Dry weather troublesome for local farms

The lack of rain is drying out north country corn crops, such as this one on North Community Drive in the town of Rutland. Photo by Amanda Morrison, Watertown Daily Times.

The lack of rain is drying out north country corn crops, such as this one on North Community Drive in the town of Rutland. Photo by Amanda Morrison, Watertown Daily Times.

Year to year, north country farmers expect hot spells and dry weather, but not enough that it would severely affect crops.

This year, however, weeks without precipitation have a few farmers concerned that a summer far drier than usual will affect harvesting later in the year.

Ronald C. Robbins, owner of North Harbor Dairy in the town of Hounsfield, said he’s never experienced dry weather as bad this year’s.

“I’ve always prided myself on being able to understand weather patterns,” Mr. Robbins said. “This year, it’s just got me totally confused.”

Mr. Robbins said he has waited weeks for rain, and if it doesn’t come soon, his corn could be in trouble. He noted that this time of year is a critical pollination phase for corn growth. If the corn is under stress during this period, it could significantly reduce yield. Mr. Robbins said he could be looking at a 25 to 30 percent change in yield if conditions don’t change soon.

The dry weather has even had an effect on the work itself. Mr. Robbins said it’s normal for him and employees to work many days in a row tending to crops when in the right condition. This year, they haven’t been able to work a full day.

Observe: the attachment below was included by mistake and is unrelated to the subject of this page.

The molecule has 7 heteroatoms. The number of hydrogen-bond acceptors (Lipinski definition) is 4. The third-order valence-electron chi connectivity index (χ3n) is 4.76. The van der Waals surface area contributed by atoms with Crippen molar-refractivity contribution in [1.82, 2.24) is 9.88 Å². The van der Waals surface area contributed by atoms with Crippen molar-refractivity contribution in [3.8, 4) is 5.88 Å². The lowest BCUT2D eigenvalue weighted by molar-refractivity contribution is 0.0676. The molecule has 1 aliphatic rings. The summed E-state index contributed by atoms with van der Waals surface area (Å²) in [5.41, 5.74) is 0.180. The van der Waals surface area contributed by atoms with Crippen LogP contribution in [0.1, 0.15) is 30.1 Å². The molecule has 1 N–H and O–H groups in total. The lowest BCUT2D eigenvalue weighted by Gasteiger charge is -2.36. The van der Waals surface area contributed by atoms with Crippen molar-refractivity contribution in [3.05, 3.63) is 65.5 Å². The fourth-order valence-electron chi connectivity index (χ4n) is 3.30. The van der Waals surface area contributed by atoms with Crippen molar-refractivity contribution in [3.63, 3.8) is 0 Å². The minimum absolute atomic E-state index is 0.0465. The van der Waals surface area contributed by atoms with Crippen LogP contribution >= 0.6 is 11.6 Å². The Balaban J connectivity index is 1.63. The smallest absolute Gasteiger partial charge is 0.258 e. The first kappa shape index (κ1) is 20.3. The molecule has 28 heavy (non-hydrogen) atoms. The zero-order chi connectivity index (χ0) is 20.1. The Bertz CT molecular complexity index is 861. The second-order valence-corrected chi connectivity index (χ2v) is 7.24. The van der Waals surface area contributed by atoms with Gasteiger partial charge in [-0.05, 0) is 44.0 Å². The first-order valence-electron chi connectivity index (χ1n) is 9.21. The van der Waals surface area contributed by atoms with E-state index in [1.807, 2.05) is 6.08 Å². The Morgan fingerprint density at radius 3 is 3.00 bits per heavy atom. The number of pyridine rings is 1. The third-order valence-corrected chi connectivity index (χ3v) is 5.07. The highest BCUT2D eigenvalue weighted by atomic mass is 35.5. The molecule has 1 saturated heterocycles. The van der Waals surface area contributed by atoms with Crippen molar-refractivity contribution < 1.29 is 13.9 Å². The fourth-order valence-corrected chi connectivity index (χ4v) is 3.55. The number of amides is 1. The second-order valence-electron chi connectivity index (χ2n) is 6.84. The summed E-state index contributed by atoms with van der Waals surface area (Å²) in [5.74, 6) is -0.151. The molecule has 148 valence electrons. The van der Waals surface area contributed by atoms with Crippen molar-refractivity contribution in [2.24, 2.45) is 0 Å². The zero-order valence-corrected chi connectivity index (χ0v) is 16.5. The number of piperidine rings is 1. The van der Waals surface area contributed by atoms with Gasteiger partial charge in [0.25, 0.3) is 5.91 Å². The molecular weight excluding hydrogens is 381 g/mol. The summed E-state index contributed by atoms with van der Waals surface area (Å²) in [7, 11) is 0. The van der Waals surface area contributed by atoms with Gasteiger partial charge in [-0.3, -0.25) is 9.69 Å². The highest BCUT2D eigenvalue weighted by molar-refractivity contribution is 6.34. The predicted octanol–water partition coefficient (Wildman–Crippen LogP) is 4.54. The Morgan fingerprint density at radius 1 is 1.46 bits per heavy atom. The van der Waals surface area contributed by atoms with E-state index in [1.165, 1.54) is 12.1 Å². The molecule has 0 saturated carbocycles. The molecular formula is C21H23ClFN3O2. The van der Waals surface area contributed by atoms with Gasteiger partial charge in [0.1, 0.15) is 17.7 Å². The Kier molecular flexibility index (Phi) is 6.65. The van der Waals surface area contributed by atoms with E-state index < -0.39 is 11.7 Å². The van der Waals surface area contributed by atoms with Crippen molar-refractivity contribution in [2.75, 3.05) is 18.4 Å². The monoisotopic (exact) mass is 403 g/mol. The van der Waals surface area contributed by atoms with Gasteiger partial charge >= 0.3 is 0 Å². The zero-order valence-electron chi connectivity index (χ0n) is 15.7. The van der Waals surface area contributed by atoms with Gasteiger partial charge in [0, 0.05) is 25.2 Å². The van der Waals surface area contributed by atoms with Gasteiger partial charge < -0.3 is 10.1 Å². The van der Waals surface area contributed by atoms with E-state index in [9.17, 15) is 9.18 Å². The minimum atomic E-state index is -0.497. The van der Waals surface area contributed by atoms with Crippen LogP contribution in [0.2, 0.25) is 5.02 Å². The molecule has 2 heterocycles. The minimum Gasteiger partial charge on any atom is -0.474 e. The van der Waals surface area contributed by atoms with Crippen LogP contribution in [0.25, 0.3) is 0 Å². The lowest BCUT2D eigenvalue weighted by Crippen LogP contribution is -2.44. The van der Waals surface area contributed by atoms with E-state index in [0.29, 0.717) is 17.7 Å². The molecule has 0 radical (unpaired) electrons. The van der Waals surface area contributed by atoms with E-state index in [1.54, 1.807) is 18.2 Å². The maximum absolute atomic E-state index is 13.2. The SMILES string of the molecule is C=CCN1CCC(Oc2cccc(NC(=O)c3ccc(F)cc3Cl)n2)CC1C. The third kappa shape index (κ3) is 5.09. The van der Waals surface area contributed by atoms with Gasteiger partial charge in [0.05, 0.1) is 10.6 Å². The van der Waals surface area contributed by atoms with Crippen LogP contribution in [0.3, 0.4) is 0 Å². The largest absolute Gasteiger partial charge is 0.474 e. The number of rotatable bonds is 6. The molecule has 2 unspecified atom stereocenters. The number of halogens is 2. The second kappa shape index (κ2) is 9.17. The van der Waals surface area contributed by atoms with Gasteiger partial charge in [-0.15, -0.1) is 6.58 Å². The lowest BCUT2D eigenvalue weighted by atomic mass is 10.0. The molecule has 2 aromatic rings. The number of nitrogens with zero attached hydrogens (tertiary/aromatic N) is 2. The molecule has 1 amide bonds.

According to National Weather Service officials based in Buffalo, drought conditions have been especially apparent this year due to lack of rainfall caused by Lake Ontario temperatures.

Douglas Shelmidine, owner of Sheland Farms in the town of Ellisburg, also said conditions are more critical this year. He said it will lower yields from his corn production, but he’s not sure how much will be lost.

“Typically, most years will have some period of scare, weather wise,” he said. “It is significantly more so this year.”

Mr. Shelmidine’s farm doesn’t have the ability to irrigate to make up for lost moisture. However, he said he’s optimistic that conditions will change for the better.

“There is a lot of growing season left,” he said. “I don’t think many plants have died at this point, and there is always a chance for recovery.”

The state Department of Environmental Conservation on Friday issued a statewide drought watch following consultation with the State Drought Management Task Force and other federal agencies.

Precipitation has been less than normal with shortfalls of four to eight inches over the last 90 days. Homeowners are encouraged to save water and raise lawn mower cut height as longer grass needs less water.

By Brian Molongoski, Watertown Daily Times